I would watch more seasons of this show, but sadly, 13 episodes is all we’ve got. I guess I’ll just have to watch more Arrow… and recommend that you check out this show.

The Last Airbender (Avatar)

I’m often told to drop it with this movie. But it just made me so mad, and I really hope I’m right that this movie does not continue with a sequel. In case you didn’t see it, don’t, and watch the show instead. Because the problem is that what was being adapted wasn’t a comic, or a book, or a manga – it was a TV show.

And it seems like M. Night Shyamalan made a terrible, terrible assumption with this. Because the show looks like a Japanese anime, but was made in America and was originally in English. But it seems like the assumption was that the pronunciations were a translation, and open to interpretation. Because they pronounce almost every proper noun in the movie differently from the show, and as a fan, it was almost impossible to sit through.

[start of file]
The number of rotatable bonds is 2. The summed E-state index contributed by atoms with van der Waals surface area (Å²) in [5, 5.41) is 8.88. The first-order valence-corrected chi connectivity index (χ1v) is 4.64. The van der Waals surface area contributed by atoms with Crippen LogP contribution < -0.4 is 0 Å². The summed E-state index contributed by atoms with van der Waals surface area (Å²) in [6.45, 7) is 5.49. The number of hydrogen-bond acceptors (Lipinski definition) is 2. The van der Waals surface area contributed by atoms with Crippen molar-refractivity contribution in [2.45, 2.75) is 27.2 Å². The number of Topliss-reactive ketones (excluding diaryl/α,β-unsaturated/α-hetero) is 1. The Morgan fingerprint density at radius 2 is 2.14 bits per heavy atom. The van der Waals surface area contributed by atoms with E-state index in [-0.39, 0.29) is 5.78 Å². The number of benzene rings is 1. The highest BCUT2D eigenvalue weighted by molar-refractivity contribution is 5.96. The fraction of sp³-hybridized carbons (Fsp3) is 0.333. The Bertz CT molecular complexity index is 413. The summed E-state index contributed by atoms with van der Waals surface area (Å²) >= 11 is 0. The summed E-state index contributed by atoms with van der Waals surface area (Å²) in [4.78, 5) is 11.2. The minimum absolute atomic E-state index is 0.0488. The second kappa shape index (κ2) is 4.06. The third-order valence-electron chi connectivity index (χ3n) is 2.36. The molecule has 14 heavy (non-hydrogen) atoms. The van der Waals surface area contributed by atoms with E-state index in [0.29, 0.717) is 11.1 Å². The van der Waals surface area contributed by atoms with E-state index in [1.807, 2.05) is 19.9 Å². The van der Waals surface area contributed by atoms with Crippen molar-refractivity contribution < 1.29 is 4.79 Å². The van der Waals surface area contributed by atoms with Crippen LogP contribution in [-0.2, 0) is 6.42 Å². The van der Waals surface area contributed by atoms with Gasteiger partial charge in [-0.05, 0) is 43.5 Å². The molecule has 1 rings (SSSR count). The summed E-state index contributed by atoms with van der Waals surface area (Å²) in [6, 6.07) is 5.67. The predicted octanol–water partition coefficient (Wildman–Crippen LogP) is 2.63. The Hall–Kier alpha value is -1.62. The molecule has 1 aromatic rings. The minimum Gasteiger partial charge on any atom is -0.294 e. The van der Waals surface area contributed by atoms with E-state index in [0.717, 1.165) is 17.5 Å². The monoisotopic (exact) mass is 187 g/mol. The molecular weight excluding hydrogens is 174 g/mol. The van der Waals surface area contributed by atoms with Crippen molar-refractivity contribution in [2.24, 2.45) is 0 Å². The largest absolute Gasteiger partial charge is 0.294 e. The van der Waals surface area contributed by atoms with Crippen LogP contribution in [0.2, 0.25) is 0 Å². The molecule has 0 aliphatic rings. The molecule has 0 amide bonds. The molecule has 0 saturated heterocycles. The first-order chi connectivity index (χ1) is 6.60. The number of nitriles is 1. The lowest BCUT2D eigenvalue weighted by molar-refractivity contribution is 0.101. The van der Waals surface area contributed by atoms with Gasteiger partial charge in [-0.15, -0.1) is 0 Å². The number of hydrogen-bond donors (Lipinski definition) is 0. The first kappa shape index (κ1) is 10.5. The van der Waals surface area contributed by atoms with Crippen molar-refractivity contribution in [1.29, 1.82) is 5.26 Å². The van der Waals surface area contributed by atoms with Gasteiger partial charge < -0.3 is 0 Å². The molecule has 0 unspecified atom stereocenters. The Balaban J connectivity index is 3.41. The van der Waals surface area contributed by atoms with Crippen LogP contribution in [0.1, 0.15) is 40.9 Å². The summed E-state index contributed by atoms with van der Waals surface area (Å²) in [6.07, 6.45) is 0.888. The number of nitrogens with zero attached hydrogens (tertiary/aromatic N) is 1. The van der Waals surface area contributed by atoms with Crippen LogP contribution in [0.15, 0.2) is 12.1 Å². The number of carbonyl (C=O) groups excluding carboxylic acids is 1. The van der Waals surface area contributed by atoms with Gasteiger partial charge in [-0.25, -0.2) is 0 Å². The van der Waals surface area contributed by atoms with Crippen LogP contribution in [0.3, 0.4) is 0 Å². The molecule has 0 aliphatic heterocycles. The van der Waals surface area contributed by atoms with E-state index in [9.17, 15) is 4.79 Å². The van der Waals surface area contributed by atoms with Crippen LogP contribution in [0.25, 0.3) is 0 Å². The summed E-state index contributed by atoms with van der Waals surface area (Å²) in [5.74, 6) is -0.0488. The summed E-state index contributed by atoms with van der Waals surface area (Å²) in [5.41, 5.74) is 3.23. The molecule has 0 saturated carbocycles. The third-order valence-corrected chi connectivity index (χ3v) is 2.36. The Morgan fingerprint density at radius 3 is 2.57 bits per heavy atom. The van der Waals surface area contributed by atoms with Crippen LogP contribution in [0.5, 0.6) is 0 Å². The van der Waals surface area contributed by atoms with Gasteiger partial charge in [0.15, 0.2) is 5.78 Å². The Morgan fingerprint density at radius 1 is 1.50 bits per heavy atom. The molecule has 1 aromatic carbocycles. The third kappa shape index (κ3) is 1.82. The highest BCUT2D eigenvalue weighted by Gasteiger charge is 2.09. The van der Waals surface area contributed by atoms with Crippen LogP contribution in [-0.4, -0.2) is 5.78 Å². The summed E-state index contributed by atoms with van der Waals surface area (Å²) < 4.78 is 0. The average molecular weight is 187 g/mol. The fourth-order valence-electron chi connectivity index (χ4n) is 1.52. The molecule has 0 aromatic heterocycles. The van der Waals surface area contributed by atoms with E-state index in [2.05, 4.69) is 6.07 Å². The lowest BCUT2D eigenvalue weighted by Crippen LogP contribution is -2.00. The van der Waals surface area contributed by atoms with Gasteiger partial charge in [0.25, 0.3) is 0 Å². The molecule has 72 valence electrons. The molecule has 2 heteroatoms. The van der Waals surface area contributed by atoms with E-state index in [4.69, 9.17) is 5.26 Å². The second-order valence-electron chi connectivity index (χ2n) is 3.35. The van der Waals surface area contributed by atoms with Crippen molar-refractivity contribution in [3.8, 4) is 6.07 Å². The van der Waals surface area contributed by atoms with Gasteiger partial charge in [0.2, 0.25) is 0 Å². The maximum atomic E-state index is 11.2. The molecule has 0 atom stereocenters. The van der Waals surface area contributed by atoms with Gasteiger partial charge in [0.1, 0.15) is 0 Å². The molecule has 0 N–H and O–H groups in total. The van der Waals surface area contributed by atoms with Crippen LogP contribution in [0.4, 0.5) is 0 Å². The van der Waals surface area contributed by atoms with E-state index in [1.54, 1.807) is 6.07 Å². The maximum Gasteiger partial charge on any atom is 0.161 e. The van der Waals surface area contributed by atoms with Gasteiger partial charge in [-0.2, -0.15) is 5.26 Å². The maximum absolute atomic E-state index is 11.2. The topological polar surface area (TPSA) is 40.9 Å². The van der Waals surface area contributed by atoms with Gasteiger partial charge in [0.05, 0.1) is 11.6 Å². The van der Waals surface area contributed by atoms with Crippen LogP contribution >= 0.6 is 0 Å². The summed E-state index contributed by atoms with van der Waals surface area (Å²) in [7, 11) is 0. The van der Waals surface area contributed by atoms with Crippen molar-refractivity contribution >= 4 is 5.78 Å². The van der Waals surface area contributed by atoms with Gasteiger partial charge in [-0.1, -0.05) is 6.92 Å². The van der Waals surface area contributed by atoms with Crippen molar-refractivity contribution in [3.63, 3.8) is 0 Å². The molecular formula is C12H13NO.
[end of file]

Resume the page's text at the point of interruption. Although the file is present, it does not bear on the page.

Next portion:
It’s not a like a book, where you can at least say “I thought it was pronounced X, but okay.” No, it’s a show, a show in English. Three seasons of names being pronounced a certain way. Out the window. What’s maybe worse than my thought that he assumed that the show was Japanese, is that he never actually watched the show – and if that’s the case, of course this movie failed.

So seriously, watch the show. Not the movie. Because hey, the show ended its plot… and succeeded at spinning off a decades-later-in-the-world show that seems to be doing quite well. We’ve only watched a bit of The Legend of Korra, but what we saw, we liked. That’s the franchise that’s continuing.